Lost in Wonder, Love, and Praise

Show me your ways, Lord,
    teach me your paths.
 Guide me in your truth and teach me,
    for you are God my Savior,
    and my hope is in you all day long.

Psalm 25
– me and dad, Sunday afternoon

One of the things we do when we visit my dad is sing hymns. Both my parents love them, and it is amazing how many of the verses pour out from dad’s memory, even when he is having trouble stringing two words together in regular conversation.

Typically I ask them to choose something, and then I find it on YouTube. I try to play U.K. renditions when possible, and the best are often when I can grab a recording from the BBC television program, Songs of Praise.

One day this week we listened to Guide Me Oh Thou Great Jehovah, singing along with the congregation (and visitors) at a church in Cardiff, Wales. This was particularly wonderful because the sanctuary, with its three-sided balcony, looked exactly like the Folkestone church where I grew up.

– Songs of Praise, BBC

What struck me was the fact that the church was packed full with local people, all singing their hearts out. Joy on their faces, tears streaming down their cheeks, lifting their heads to sing like they meant it. “Lost,” as the writer of Love divine, all loves excelling puts it so well, “in wonder, love, and praise”.

This is a scene repeated throughout the British Isles. The highly rated BBC program ran for decades, with Songs of Praise filmed in church buildings of all denominations. The events were wildly popular. People who typically did not attend church showed up and joined the regulars; their spirits touched and their souls fed as they experienced everything that is beautiful about worship.

So What?

This is my focus today. These enthusiastic folk could all return to the church the next week, and the next, and have exactly the same experience! They could receive the kind of soul nourishment they crave and their hearts could be full! But they don’t. Even though they need it, they want it, their souls long for it, and it would transform their lives. But, no.

In a similar story, there is a scene that played out almost every Easter, and Christmas, and Youth Sunday, and Confirmation Sunday (and other “special” services) in the congregations Rebekah and I served.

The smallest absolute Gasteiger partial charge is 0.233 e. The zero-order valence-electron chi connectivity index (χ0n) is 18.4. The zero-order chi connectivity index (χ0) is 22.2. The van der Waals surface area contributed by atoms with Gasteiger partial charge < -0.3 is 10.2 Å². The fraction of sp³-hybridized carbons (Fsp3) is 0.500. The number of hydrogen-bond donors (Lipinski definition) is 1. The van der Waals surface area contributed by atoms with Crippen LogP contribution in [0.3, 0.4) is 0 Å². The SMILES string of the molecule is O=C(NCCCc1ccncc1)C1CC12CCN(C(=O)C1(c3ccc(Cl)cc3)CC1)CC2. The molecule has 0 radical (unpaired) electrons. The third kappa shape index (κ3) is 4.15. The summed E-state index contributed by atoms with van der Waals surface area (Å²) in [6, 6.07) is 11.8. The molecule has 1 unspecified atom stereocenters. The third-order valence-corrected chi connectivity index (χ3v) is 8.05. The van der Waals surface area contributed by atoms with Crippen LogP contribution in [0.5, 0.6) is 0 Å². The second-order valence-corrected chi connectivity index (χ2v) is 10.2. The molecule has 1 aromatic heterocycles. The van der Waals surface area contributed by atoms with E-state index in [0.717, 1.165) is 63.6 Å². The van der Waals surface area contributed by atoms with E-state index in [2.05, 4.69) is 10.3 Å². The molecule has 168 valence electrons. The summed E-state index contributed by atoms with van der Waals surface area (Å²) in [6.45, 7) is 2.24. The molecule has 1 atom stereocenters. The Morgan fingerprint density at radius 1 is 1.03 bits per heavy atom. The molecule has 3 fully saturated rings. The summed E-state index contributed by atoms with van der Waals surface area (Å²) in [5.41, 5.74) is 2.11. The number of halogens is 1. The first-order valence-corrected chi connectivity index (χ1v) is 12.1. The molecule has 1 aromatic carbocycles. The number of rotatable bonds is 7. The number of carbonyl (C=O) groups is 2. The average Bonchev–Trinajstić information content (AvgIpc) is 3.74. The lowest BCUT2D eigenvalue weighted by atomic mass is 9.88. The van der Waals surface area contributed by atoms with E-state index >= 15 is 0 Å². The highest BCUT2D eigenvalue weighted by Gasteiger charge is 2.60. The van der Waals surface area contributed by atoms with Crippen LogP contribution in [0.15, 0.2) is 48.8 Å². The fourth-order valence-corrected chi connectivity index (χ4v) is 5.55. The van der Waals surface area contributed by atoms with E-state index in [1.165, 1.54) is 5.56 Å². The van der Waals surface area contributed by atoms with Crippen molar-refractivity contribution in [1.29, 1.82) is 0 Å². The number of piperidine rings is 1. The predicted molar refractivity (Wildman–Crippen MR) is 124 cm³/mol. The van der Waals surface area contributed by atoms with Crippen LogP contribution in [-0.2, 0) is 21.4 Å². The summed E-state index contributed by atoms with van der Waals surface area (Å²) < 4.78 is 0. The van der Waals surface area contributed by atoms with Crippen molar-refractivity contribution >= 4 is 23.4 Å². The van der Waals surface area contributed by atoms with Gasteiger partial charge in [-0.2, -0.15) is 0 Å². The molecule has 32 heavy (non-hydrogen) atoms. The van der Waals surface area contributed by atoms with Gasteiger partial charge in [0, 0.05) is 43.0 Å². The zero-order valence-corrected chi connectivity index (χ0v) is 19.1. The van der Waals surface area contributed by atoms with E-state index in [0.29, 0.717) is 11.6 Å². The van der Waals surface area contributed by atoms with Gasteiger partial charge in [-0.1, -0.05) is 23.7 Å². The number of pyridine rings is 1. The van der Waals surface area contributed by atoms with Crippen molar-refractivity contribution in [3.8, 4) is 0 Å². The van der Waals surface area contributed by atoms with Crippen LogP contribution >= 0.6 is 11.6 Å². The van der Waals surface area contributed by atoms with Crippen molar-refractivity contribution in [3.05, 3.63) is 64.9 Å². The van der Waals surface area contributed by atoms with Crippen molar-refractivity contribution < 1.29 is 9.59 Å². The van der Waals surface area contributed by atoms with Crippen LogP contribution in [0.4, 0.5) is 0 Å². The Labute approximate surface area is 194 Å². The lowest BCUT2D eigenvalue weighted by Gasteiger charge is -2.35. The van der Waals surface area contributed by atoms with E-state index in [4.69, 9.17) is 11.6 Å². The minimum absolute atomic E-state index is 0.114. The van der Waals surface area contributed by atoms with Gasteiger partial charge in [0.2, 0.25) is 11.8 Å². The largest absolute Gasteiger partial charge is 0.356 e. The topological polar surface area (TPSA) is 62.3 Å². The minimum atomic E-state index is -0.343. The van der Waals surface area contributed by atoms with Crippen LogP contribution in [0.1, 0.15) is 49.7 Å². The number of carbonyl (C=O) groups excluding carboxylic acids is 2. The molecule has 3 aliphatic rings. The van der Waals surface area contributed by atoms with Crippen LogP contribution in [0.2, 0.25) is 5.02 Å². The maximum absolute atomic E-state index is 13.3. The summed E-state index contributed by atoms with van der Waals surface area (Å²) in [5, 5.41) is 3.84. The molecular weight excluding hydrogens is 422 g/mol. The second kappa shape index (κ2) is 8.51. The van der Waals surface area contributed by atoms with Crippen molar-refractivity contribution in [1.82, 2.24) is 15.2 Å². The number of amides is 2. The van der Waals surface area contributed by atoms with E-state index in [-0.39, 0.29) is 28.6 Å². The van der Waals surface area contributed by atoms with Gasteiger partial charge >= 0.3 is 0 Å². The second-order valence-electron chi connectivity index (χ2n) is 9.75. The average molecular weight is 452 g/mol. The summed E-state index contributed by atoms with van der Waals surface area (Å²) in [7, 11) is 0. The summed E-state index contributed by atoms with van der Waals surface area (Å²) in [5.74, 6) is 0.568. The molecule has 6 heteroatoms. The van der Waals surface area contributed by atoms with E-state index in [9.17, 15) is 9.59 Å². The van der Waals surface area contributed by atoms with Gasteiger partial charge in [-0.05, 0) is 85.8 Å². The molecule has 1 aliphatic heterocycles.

– Wake Forest Presbyterian Church

When the service (typically packed to overflowing) was over, I would often find myself talking with folk who were worshipping in our church for the first time.

“This was wonderful!” they would say; “If church was like this every week then we would always be here!”

And then, before I could formulate an appropriate response, some young family from our church would overhear and jump in…

“But it is like this every week! Rebekah never holds back, the choir is great every Sunday, the sanctuary is always full with enthusiastic people! This is not unusual!”

– Wilson First Presbyterian Church

This is what it is like to be part of a vibrant, engaged, positive, invitational, all-about-Jesus faith community.

In other words, why would anyone wake up on a Sunday morning and do anything other than show up at their local church, sing their hearts out in praise, be inspired by stories of faith, listen to a challenging, encouraging message, and feel the dynamic pulse of the heartbeat of God’s ongoing work?

This, friends, is my word to you today. We live in a sad, fragmented, bitterly divided, decaying culture that is steadily moving away from authentic community and into angry isolation. We need one another in every possible way. If we want to save America, if we want to heal this world, then community worship may be the best possible intervention.

So let’s get into the attending business, and the inviting business too. We need this – all of us, and the world needs this too; we need it today – DEREK

– Hudson Memorial Presbyterian Church

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